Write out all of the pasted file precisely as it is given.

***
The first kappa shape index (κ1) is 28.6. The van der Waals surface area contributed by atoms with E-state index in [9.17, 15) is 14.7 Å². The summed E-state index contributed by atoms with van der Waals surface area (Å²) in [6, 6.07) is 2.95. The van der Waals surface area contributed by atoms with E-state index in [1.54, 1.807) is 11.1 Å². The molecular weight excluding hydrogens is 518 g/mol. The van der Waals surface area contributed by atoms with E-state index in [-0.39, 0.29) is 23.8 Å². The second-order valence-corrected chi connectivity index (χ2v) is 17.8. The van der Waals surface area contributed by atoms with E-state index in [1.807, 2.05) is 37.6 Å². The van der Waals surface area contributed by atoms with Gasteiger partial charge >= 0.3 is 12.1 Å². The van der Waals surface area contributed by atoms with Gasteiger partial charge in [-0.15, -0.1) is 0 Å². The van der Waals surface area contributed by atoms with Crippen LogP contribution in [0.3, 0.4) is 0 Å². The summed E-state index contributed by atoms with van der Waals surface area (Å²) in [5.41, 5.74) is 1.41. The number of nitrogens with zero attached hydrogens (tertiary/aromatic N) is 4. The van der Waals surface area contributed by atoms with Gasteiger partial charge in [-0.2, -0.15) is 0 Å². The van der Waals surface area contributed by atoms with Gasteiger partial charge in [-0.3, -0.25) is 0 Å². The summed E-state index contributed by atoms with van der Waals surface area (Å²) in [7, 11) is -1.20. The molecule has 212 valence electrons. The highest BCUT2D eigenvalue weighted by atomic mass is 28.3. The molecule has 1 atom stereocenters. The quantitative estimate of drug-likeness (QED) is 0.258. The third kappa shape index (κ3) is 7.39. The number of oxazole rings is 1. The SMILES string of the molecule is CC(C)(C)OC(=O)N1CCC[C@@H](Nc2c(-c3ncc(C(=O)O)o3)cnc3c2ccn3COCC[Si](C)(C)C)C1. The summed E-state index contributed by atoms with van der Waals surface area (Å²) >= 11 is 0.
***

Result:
The first kappa shape index (κ1) is 28.6. The van der Waals surface area contributed by atoms with E-state index in [9.17, 15) is 14.7 Å². The summed E-state index contributed by atoms with van der Waals surface area (Å²) in [6, 6.07) is 2.95. The van der Waals surface area contributed by atoms with E-state index in [1.54, 1.807) is 11.1 Å². The molecular weight excluding hydrogens is 518 g/mol. The van der Waals surface area contributed by atoms with E-state index in [-0.39, 0.29) is 23.8 Å². The second-order valence-corrected chi connectivity index (χ2v) is 17.8. The van der Waals surface area contributed by atoms with E-state index in [1.807, 2.05) is 37.6 Å². The van der Waals surface area contributed by atoms with Gasteiger partial charge >= 0.3 is 12.1 Å². The van der Waals surface area contributed by atoms with Gasteiger partial charge in [-0.15, -0.1) is 0 Å². The van der Waals surface area contributed by atoms with Crippen LogP contribution in [0.3, 0.4) is 0 Å². The summed E-state index contributed by atoms with van der Waals surface area (Å²) in [5.41, 5.74) is 1.41. The number of nitrogens with zero attached hydrogens (tertiary/aromatic N) is 4. The van der Waals surface area contributed by atoms with Gasteiger partial charge in [-0.2, -0.15) is 0 Å². The van der Waals surface area contributed by atoms with Gasteiger partial charge in [-0.3, -0.25) is 0 Å². The summed E-state index contributed by atoms with van der Waals surface area (Å²) in [7, 11) is -1.20. The molecule has 212 valence electrons. The highest BCUT2D eigenvalue weighted by atomic mass is 28.3. The molecule has 1 atom stereocenters. The quantitative estimate of drug-likeness (QED) is 0.258. The third kappa shape index (κ3) is 7.39. The number of oxazole rings is 1. The SMILES string of the molecule is CC(C)(C)OC(=O)N1CCC[C@@H](Nc2c(-c3ncc(C(=O)O)o3)cnc3c2ccn3COCC[Si](C)(C)C)C1. The summed E-state index contributed by atoms with van der Waals surface area (Å²) >= 11 is 0.